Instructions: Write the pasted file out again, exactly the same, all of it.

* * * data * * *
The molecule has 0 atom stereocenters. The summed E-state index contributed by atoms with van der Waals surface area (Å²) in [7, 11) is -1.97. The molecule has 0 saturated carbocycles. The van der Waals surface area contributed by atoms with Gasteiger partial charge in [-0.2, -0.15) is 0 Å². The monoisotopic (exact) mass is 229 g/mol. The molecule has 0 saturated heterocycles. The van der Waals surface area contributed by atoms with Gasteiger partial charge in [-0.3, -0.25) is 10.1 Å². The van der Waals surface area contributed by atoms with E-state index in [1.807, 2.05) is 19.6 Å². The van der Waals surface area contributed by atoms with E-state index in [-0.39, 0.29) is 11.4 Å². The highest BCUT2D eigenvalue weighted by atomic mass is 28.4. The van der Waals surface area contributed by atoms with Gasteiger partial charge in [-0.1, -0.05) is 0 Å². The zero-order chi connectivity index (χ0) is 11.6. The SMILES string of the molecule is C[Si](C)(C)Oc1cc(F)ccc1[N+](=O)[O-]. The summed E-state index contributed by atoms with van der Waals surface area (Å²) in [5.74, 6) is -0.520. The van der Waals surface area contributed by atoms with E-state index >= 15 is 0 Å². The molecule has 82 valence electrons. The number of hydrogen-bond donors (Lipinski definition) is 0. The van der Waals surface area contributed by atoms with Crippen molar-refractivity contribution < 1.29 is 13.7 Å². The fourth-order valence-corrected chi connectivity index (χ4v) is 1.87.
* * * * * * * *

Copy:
The molecule has 0 atom stereocenters. The summed E-state index contributed by atoms with van der Waals surface area (Å²) in [7, 11) is -1.97. The molecule has 0 saturated carbocycles. The van der Waals surface area contributed by atoms with Gasteiger partial charge in [-0.2, -0.15) is 0 Å². The monoisotopic (exact) mass is 229 g/mol. The molecule has 0 saturated heterocycles. The van der Waals surface area contributed by atoms with Gasteiger partial charge in [-0.3, -0.25) is 10.1 Å². The van der Waals surface area contributed by atoms with E-state index in [1.807, 2.05) is 19.6 Å². The van der Waals surface area contributed by atoms with E-state index in [-0.39, 0.29) is 11.4 Å². The highest BCUT2D eigenvalue weighted by atomic mass is 28.4. The van der Waals surface area contributed by atoms with Gasteiger partial charge in [-0.1, -0.05) is 0 Å². The zero-order chi connectivity index (χ0) is 11.6. The SMILES string of the molecule is C[Si](C)(C)Oc1cc(F)ccc1[N+](=O)[O-]. The summed E-state index contributed by atoms with van der Waals surface area (Å²) in [5.74, 6) is -0.520. The van der Waals surface area contributed by atoms with E-state index >= 15 is 0 Å². The molecule has 82 valence electrons. The number of hydrogen-bond donors (Lipinski definition) is 0. The van der Waals surface area contributed by atoms with Crippen molar-refractivity contribution < 1.29 is 13.7 Å². The fourth-order valence-corrected chi connectivity index (χ4v) is 1.87.